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Olmsted Park and Potomac River Waterfront Park Selected as “Frontline Parks”

Each month, City Parks Alliance recognizes two Frontline Parks to promote inspiring examples of urban park excellence, innovation and stewardship across the country in the face of shrinking municipal budgets, land use pressures and urban neighborhood decay.

March’s selections celebrate historic design and new innovations.

Olmsted Park, Brookline, Mass. Credit: Brookline Parks and Open Space Division.

Depending upon where you live in the United States, the culture of parks and open space can vary according to when the system was established and who planned it. It is not unusual to hear envy for those parks and systems designed by Frederick Law Olmsted or Daniel Burnham. Indeed, many of these parks were constructed before the cities that now surround them, shaping urban form in profound ways. Similarly, it is not unusual to hear the stewards of those legendary parks and systems struggle with how to make those spaces relevant for contemporary users. New parks have an advantage in embracing the most current engineering and technologies from the outset, rather than a retrofit. This month’s featured parks demonstrate how both old and new parks achieve relevance in cities today.

Olmsted Park in Brookline, Massachusetts began construction in 1890. As a gem in Olmsted’s Emerald Necklace in Boston, the namesake park includes three ponds and a meandering stream that were, at that time, engineered solutions to the problematic Muddy River. Olmsted linked the man-made improvements with natural formations, creating a scenic ribbon of groves, lawns, and water features. Thanks to the hard work of the Brookline Parks and Open Space division and its four partners, the historic landscape has been restored with new plantings, better views, and easier access. Click here to read more.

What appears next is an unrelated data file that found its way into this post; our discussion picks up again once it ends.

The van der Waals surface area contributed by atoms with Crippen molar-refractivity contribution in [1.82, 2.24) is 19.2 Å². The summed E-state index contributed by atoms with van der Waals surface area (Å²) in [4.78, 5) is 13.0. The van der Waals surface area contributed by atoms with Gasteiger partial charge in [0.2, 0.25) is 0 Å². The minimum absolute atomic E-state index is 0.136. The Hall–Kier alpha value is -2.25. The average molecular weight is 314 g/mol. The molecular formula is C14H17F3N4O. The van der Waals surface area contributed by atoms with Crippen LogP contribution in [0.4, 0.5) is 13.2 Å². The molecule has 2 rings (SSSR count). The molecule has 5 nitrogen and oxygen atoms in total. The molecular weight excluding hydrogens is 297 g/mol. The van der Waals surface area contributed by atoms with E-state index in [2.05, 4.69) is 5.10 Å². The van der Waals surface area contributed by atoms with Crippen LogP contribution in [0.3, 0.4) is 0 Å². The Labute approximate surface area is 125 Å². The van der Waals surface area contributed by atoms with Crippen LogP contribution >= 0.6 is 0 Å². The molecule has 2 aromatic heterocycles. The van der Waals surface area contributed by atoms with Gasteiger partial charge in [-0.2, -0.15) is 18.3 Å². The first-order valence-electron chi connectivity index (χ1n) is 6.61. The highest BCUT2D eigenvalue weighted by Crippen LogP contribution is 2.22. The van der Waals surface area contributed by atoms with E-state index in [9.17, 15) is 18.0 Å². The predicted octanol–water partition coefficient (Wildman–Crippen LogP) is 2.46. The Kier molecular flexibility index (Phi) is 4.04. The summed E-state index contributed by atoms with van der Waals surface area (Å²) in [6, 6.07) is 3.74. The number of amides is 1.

Woodrow Wilson Bridge Trail, Oxon Hill, Md. Credit: Maryland-National Capital Park and Planning Commission.

Nearly 120 years later, the Potomac River Waterfront Park in Oxon Hill, Maryland opened in 2009. The site along the Potomac River features a landscaped superstructure – a deck over I-95 that links trail systems in Maryland and Virginia via a connection to the Woodrow Wilson Bridge over the Potomac River. It also features a unique solution to moving trail users from the ground to the deck by means of a helix of “foamed concrete.” In addition to the trail opportunities, the park features a panoramic view of Washington, D.C. and its environs. As you can imagine, this kind of project includes many local, state, and federal partners committed to creating 21st century park solutions. Read more.

Frontline Parks is generously supported by DuMor, Inc. and PlayCore.

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